Javascript has a strange distinction. It is the most widely used programming language in the world. It is also the most disliked programming language in the world. It can be hard to get programmers to learn Javascript before they dive into writing Javascript. So you cannot expe…


So most of the tests I'm writing now in Fitnesse are using RestFixture. Being able to do all this black box style testing has helped me get a lot of tests up and running without having to change the existing code base. Now I've taken a step future with my own little fork so I can use scenarios and build nice BDD style scripts. But first I want to give me own quick guide to using RestFixture

Step 1: Installing
You can dive straight in by grabbing the latest jar files for RestFixture here
If you know what you're doing can get the nodep version to work nicely along side other libraries you may be including in Fitnesse. But I grabbed the 'full' version and unzipped it into a RestFixture folder alongside my FitNesseRoot folder.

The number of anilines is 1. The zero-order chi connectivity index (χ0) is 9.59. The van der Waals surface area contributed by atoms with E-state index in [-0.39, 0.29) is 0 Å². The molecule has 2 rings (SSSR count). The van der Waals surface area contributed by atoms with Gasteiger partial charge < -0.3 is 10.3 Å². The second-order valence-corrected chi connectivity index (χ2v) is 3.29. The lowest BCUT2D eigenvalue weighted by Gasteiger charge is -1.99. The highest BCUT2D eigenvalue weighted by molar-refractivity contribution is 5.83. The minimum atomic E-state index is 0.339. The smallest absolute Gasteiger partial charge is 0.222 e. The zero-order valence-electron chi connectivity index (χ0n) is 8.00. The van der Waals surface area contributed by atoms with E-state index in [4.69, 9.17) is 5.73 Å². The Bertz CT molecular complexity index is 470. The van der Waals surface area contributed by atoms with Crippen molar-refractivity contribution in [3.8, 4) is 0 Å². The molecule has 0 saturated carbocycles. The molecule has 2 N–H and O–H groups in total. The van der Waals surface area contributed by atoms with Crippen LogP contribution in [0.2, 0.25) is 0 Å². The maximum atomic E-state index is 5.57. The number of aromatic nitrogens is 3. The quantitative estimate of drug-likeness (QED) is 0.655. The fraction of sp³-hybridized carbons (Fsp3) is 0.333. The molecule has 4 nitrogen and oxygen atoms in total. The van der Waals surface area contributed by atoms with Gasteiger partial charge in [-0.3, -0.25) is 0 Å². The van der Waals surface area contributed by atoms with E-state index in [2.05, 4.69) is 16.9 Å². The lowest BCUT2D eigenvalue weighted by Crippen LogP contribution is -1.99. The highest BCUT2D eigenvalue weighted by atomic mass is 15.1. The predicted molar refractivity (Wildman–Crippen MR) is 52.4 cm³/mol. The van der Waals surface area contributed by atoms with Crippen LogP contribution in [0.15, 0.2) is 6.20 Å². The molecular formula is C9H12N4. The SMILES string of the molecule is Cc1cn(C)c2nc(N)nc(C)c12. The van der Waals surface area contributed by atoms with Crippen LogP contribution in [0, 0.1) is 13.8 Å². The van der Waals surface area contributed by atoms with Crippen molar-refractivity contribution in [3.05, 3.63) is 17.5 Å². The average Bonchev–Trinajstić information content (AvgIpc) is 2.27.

Step 2: Write your first test
I took advantage of the built in Fitnesse api as a basic test and wrote a page called RestFixture with the following contents
!define TEST_SYSTEM {slim} !path RestFix…

JDBC Fixture

I created this class so I can run basic database commands from within Fitnesse. Dropping SQL into a Fitnesse page not recommended but it can still be a useful tool for a few reasons: It is reusable so you can drop it into lots of tests without making new classes all the timeIt's a good bridging tool in trying to get developers using fitnesse who are not used to creating an abstraction layer for their testsIt's handy to combine with RestFixture when you need to adjust or validate the data but cannot do it through a rest command But again it's not recommended. Better to create a new fixture with a function like public void createNewUser(String name, String password)